“When expressing concern, it’s best to use I statements,” Lampert said, “Express what you are observing, what you are concerned about, and avoid making any accusations.”
In fact, the words we choose can have a major impact on the way we perceive ourselves and each other. When we haven’t seen someone in a while, we tend to start the conversation by commenting on how they look, “I haven’t seen you in so long, you look great!” What we really probably mean is that it’s so good to see you, but it’s not always received that way. By changing how we approach a conversation, it takes the focus off of the physical body and on to the person.
“It starts by changing our language around food and body toward more emotional language,” Lampert said. “This would not only take the focus off of the way we look, but also help people connect emotionally in the way I think so many people want to.”
If you are experiencing an eating disorder or eating disorder-like symptoms, please do not hesitate to seek help. Whether you tell someone you trust like a friend, or a you confide in a professional, reaching out for guidance is the first and arguably most important step. Rely on people who support you and people who make you feel safe. Contact the National Eating Disorders Association (NEDA) Helpline or search for a provider at findedhelp.com for support, treatment options and more resources.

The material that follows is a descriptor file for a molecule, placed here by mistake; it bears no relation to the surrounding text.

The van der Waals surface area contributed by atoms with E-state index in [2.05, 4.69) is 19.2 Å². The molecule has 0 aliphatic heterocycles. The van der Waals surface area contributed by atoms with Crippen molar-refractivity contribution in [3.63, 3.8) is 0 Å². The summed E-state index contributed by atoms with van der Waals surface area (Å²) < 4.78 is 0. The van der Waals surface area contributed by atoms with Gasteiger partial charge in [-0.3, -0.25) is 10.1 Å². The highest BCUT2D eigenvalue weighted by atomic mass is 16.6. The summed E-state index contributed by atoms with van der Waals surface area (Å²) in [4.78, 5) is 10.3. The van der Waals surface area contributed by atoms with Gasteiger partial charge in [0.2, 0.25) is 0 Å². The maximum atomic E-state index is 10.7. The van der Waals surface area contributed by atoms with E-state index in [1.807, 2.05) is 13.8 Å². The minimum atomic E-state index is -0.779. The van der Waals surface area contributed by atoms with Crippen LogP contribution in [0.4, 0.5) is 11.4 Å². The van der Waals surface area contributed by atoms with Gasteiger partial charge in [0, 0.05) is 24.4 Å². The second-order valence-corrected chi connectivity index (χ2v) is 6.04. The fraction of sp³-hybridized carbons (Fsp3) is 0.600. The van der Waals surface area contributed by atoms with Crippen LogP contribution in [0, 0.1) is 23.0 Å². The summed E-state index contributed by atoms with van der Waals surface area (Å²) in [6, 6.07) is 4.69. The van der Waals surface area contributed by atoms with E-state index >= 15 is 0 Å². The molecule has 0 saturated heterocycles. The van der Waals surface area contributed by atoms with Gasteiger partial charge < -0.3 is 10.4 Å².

Making the week count
For National Eating Disorders Awareness Week, The Emily Program participated in the National Eating NEDA Walk at the Mall of America in Minnesota. The walk aims to raise awareness, spread hope and save lives. The day featured a variety of speakers, including Claire Mysko, CEO of NEDA. For the remainder of the week, The Emily Program is sponsoring speaking and collaboration events across their communities.
Although National Eating Disorders Awareness Week is a great time to start discussions, ask questions and support each other, it’s important to keep the conversations going all year long. Eating disorders can be debilitating and painful, but as Lampert said: There is a lot of reason to be optimistic. It starts by educating ourselves, being intentional of our words and showing support to those in need.